Barack Obama
Did you think President Obama's speech at the 2012 Democratic National Convention was unexciting? It turns out that's the tone his re-election campaign was going for. Reuters

Voters continually claim that one issue is most important to them this election. It's an area where President Barack Obama fails miserably and, for that reason, is trying desperately to avoid it -- the economy.

There is no question that when it comes to jobs, Obama has earned a categorical "F." August jobs numbers released Friday revealed that the economy created 96,000 jobs. As expected, Obama framed this in a positive light saying, "Today we learned that, after losing around 800,000 jobs a month when I took office, business once again added jobs for the 30th month in a row. We know it's not good enough."

That's right, Mr. President. It's not just "not good enough," it's unacceptable. Obama conveniently neglected to mention the other half of the jobs report. The unemployment rate in August was 8.1 percent, making it the 43rd consecutive month with unemployment above 8 percent. And to make matters worse, the real unemployment rate is far worse than that.

In August, 368,000 people gave up looking for work and because the unemployment rate only counts those actively looking for work, these 368,000 were not counted in the 8.1 percent unemployment rate. This reduction in the number of people looking for work appears to be directly responsible for any positive news in the August jobs report.

There was a direct correlation between the unemployment rate and the labor force participation rate, which counts the number of people working or looking for work; both fell by .2 percent, suggesting that the labor force drop was responsible for the unemployment decline. Taking into account the number of people who have given up looking for work altogether, the real unemployment rate is somewhere around 19 percent, a tragic indicator of where our lagging economy stands.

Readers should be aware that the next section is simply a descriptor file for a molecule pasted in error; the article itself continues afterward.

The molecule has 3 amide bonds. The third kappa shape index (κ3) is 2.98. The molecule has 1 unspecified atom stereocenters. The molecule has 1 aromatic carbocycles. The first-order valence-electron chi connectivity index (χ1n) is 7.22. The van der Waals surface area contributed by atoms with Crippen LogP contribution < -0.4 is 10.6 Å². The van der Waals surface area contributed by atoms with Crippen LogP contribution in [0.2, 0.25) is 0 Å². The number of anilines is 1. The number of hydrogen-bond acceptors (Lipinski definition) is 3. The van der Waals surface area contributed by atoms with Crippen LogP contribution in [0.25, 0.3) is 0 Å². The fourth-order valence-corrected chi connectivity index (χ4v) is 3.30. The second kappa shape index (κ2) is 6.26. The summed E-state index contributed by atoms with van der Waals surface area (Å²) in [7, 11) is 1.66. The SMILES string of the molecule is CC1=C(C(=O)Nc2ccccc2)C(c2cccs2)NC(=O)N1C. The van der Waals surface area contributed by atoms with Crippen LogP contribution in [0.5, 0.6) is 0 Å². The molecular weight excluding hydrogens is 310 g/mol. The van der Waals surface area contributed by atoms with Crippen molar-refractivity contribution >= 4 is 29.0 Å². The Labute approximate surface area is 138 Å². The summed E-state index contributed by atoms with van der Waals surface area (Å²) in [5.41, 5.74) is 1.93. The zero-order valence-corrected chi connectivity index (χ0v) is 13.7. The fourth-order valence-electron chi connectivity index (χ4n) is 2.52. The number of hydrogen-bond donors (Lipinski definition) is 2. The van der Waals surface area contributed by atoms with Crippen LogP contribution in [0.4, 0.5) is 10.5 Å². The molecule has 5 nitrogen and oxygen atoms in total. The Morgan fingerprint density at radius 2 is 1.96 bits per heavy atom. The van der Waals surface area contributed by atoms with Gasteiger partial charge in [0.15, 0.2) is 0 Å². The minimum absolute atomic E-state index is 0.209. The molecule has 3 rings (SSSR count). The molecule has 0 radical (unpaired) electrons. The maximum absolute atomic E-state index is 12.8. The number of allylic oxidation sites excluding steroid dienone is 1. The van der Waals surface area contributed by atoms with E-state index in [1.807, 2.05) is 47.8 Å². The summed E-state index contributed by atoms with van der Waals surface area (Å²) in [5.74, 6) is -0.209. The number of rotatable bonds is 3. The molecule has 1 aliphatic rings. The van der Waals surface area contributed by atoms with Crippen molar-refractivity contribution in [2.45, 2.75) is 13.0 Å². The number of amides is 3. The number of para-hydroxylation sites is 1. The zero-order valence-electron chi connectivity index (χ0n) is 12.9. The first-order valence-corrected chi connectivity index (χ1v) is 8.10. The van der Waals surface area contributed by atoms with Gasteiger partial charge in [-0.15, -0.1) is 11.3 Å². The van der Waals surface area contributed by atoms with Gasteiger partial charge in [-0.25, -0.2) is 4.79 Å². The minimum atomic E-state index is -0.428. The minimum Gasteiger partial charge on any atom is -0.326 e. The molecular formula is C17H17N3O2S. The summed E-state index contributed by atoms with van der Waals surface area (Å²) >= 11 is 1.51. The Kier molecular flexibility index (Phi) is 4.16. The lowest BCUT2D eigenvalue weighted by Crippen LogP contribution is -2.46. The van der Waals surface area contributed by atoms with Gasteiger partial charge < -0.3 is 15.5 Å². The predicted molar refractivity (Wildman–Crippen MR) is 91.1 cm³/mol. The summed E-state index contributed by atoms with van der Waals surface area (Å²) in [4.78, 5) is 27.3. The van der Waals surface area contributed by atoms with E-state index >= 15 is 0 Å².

Beyond the outright comical attempt at painting 96,000 jobs created as a positive indicator, Obama's upbeat attitude is a convenient shift from his outlook on job creation when President George W. Bush was in office. BuzzFeed's Andrew Kaczynski discovered a 2004 radio address from when Obama was running for U.S. Senate. In the ad, Obama scoffs at a jobs report revealing that Bush had created 300,000 jobs.

Candidate Obama proclaimed, "The past few weeks, President Bush and members of his administration traveled the nation to celebrate recent improved economic statistics... I've heard from people who say it's way too early to claim victory when it comes to our economy. After three dismal years of job loss, we all welcome encouraging statistics. But, for most Americans, the health of our economy is measured in a different and more personal way."

Funny how quickly Obama's perspective changed when he himself was president after "three dismal years of job loss."

Now, Obama's response to all of this would of course be what it has been for the last three years: "It's all Bush's fault." But, the truth is, real culpability lies squarely with Obama and his job-killing policies. Bush left Obama with 7.8 percent unemployment. Obama has managed to increase unemployment, kill job creation, and leave us with trillions of dollars in debt along the way.

You name an Obama policy, and I'll tell you how it kills jobs. From stalling on free trade agreements to continuing a moratorium on drilling to the endless regulations on business to Obamacare, which the CBO estimates will cost the economy 700,000 jobs, the Obama policies we've seen over the last four years are antithetical to job growth.

This president has failed to do what America elected him to do -- revive an ailing economy. It's time for Americans to hold Obama accountable by adding him to the unemployment rolls this November.

Kayleigh McEnany is a writer and political activist who graduated from the Georgetown University School of Foreign Service and studied at Oxford University. She is the founder of She writes every Tuesday for the International Business Times.